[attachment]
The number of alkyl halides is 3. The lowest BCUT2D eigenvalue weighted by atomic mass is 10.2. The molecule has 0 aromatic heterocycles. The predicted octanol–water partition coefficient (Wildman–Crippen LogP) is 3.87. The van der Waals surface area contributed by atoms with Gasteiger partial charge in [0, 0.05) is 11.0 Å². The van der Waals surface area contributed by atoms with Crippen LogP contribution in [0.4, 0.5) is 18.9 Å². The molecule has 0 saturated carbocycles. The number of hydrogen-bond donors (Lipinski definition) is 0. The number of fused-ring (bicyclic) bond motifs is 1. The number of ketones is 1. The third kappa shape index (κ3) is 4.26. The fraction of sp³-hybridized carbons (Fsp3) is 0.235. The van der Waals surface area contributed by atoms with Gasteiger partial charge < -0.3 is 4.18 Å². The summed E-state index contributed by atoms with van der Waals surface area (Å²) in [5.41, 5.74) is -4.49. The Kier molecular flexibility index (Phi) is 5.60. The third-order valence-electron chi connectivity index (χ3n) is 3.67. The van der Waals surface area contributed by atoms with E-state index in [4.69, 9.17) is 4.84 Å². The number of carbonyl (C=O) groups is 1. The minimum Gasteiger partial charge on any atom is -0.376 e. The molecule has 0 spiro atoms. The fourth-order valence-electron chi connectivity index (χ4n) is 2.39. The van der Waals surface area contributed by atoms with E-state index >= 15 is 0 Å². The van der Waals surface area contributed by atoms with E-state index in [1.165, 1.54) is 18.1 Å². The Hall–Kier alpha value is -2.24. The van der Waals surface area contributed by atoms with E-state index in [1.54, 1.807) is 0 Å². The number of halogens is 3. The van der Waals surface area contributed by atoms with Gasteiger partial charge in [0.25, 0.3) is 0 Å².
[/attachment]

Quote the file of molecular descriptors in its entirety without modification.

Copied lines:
The number of alkyl halides is 3. The lowest BCUT2D eigenvalue weighted by atomic mass is 10.2. The molecule has 0 aromatic heterocycles. The predicted octanol–water partition coefficient (Wildman–Crippen LogP) is 3.87. The van der Waals surface area contributed by atoms with Gasteiger partial charge in [0, 0.05) is 11.0 Å². The van der Waals surface area contributed by atoms with Crippen LogP contribution in [0.4, 0.5) is 18.9 Å². The molecule has 0 saturated carbocycles. The number of hydrogen-bond donors (Lipinski definition) is 0. The number of fused-ring (bicyclic) bond motifs is 1. The number of ketones is 1. The third kappa shape index (κ3) is 4.26. The fraction of sp³-hybridized carbons (Fsp3) is 0.235. The van der Waals surface area contributed by atoms with Gasteiger partial charge < -0.3 is 4.18 Å². The summed E-state index contributed by atoms with van der Waals surface area (Å²) in [5.41, 5.74) is -4.49. The Kier molecular flexibility index (Phi) is 5.60. The third-order valence-electron chi connectivity index (χ3n) is 3.67. The van der Waals surface area contributed by atoms with E-state index in [4.69, 9.17) is 4.84 Å². The number of carbonyl (C=O) groups is 1. The minimum Gasteiger partial charge on any atom is -0.376 e. The molecule has 0 spiro atoms. The fourth-order valence-electron chi connectivity index (χ4n) is 2.39. The van der Waals surface area contributed by atoms with E-state index >= 15 is 0 Å². The van der Waals surface area contributed by atoms with E-state index in [1.165, 1.54) is 18.1 Å². The Hall–Kier alpha value is -2.24. The van der Waals surface area contributed by atoms with E-state index in [1.54, 1.807) is 0 Å². The number of halogens is 3. The van der Waals surface area contributed by atoms with Gasteiger partial charge in [0.25, 0.3) is 0 Å².